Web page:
Prairie Talks opens Bakken discussion
The filmmaker of a soon-to-be-released documentary on the Bakken oil boom shared his work and thoughts on the topic at Prairie Talks on Sept. 7.
Hettinger native Todd Melby shared audio from his multimedia website blackgoldboom.com, and took questions from an audience of about 90 at Prairie Village Museum’s Sandven building. Melby was joined by New Town area rancher Marty Young Bear, a subject in one of Melby’s 62 radio stories, 11 YouTube videos and one interactive documentary on oil country.
Melby’s work includes human-interest audio and video stories on oil workers, women in the Bakken and people displaced by the astronomical rent prices in Williston. His stories of the Bakken will be told in a documentary to air on Prairie Public next year.
Melby played a short radio story on a woman from Tennessee who moved to the Watford City area and set up a mobile kitchen. The woman describes the consistent stream of business she gets by setting up along U.S. 85.
She even deems the road the “Highway of Hope.”
“They all got a story and they all got dreams,” she said.
Melby also shared statistics and his concerns with the oil boom. Lack of infrastructure in the affected western North Dakota towns has been a major issue. Melby said there were about 47,000 jobs in the Bakken counties before the boom and about 95,000 now. On average, people in the area made $724 per week before the boom, but the number has jumped to $1,290.
Melby pointed out safety differences between the oil industry in North Dakota and that in Texas, which is the only state producing more.
In Texas, just 1 percent of the natural gas in the oil there is flared. In North Dakota, 30 percent is flared off at a loss of $1 billion per year, according to Melby. The state has committed to decreasing that number to 10 percent by 2020.
Melby also is concerned about the amount of carbon dioxide being released in the air, estimated at 6 million tons of carbon dioxide per month.
“I do feel like the discussion is opening up,” Melby said. “The problems are becoming apparent and people want to talk about it.”
Melby, who owns mineral rights and may benefit finanicially from the boom, questioned why North Dakota legislators haven’t mandated the removal of highly flammable properties of crude oil. Texas takes ethane, propane and butane out of its oil before it is shipped. Bakken crude in a derailed train killed more than 40 people in Quebec, Canada, and another train went down near Casselton earlier this year.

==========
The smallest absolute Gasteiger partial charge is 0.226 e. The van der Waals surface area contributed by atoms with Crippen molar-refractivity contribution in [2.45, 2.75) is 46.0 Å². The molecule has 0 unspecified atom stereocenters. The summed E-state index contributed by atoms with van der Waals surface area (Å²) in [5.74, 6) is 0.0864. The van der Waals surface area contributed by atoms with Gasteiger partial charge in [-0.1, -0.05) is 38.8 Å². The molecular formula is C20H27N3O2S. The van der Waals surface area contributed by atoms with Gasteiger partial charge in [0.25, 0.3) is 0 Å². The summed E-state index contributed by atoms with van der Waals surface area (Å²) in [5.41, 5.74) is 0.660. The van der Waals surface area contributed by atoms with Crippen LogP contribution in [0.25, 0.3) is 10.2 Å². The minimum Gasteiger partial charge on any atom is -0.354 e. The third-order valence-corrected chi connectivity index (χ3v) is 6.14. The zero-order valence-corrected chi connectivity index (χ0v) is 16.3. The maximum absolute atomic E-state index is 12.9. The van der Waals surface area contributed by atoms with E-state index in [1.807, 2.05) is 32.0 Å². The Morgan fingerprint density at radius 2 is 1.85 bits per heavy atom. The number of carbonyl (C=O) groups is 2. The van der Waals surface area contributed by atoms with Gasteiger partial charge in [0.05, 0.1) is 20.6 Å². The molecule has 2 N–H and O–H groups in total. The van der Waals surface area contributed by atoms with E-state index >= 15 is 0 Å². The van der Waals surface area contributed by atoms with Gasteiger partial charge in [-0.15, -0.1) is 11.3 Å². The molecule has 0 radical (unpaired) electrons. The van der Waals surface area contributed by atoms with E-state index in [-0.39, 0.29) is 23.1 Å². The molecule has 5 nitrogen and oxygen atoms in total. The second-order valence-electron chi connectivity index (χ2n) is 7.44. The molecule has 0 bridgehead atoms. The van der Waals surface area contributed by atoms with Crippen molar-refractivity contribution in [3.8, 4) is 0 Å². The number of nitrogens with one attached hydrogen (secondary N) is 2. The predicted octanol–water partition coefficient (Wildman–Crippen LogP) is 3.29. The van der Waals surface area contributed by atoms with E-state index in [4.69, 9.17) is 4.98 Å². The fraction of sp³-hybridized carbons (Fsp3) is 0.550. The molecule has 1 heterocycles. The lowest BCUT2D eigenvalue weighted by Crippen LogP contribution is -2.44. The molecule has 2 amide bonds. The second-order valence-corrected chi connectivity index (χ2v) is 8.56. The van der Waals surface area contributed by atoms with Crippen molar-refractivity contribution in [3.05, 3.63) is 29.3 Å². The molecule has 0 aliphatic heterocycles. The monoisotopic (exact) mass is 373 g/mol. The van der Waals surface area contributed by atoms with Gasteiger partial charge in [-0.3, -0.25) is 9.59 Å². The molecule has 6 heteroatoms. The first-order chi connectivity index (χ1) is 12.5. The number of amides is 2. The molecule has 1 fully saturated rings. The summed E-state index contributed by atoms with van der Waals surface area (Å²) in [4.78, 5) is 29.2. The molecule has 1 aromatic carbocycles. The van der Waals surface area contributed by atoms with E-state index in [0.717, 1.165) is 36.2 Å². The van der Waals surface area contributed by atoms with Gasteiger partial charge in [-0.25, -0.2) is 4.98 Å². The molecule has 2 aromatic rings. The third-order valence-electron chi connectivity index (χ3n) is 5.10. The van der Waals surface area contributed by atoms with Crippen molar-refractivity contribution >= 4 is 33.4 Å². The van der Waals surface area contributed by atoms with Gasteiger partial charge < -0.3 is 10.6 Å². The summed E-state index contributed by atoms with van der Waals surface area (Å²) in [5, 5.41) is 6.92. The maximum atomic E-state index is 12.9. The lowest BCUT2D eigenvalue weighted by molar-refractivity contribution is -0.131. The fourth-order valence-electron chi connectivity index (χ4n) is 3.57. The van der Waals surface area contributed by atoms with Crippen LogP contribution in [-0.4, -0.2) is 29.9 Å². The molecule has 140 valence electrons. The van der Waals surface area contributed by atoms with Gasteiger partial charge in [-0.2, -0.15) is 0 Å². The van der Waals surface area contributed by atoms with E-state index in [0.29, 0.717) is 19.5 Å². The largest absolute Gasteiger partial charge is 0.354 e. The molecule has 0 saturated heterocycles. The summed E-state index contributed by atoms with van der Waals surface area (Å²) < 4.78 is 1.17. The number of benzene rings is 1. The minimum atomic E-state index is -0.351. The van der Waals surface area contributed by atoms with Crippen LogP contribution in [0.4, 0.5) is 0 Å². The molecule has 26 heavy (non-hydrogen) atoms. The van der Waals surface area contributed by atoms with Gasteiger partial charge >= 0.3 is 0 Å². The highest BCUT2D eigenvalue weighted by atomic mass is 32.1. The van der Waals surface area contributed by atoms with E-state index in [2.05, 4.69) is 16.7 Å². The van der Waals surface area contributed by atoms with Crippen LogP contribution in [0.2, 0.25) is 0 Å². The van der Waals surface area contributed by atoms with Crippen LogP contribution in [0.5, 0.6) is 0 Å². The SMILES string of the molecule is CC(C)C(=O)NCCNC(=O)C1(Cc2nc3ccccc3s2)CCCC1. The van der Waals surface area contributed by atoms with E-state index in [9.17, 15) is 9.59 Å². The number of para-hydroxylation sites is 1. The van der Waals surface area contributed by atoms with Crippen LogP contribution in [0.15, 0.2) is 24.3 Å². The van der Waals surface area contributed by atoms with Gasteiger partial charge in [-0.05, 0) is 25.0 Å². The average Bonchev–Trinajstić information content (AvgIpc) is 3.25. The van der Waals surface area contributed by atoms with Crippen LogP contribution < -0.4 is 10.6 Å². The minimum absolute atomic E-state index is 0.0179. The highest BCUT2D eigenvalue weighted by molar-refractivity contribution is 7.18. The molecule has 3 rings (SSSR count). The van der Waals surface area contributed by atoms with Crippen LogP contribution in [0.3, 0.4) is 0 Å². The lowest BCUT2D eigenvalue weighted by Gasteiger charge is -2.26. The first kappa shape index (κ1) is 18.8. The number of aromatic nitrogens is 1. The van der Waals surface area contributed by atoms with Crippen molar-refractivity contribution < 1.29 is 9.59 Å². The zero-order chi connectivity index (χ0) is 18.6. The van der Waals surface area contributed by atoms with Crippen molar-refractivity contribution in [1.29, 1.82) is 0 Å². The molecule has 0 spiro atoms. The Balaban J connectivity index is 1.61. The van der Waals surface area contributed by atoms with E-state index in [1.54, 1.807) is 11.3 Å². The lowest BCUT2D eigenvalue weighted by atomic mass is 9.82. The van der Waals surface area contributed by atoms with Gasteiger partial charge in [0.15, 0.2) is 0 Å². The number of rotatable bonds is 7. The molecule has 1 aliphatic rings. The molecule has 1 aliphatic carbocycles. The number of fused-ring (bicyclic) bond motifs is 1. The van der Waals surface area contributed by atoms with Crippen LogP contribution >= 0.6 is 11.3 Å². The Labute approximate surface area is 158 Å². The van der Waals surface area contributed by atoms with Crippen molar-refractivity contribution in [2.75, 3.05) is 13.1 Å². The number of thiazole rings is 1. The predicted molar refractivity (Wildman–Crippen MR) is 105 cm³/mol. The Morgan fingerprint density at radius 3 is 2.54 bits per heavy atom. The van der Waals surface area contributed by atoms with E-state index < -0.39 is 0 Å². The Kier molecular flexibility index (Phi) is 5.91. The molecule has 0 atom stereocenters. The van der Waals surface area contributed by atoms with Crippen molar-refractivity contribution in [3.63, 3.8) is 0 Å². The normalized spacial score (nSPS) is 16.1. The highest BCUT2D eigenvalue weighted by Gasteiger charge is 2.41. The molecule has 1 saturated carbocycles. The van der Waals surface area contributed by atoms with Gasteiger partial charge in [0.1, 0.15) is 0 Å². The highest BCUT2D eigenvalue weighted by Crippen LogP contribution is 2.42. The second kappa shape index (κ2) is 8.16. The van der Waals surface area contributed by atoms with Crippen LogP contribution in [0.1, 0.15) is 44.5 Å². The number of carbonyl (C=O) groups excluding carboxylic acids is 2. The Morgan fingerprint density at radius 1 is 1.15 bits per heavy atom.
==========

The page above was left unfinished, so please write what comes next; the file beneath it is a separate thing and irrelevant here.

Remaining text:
The filmmaker discussed the positive angles of the oil industry, which employs many people from areas of the country with significantly lower wages. One side effect of the male-dominated Bakken region is safety for women. Rape and assault have grown in Bakken counties and Melby’s site includes a story of a woman, who moved to Watford City. She carries a gun and has a host of weapons and a boxer dog in her car at all times.
The website includes a section called Your Voice, which allows people in the oil field to share their experiences.
One poster through facebook said: “For the first time in our married life my husband and I are able to survive and be comfortable. I am able to stay home with my kids and I love that.”
Another reads: “The trash that has came here. They are a bunch of slobs. Throw all their garbage everywhere, committing all the crimes, and they call Williston a wasteland. Well, it wasn’t till they got here. Take your trash and go back to your own home.”
Young Bear spoke at the event of stewardship of the environment and how oil has affected the Three Affiliated Tribes. He expressed concern with lack of regulation and encouraged audience members to reconsider their consumption.
“We’re so dependent on oil, gas and the electricity we have,” Young Bear said. “We have to do things more in line with nature. … We need to take care of the earth. If we don’t, nature will take care of itself.
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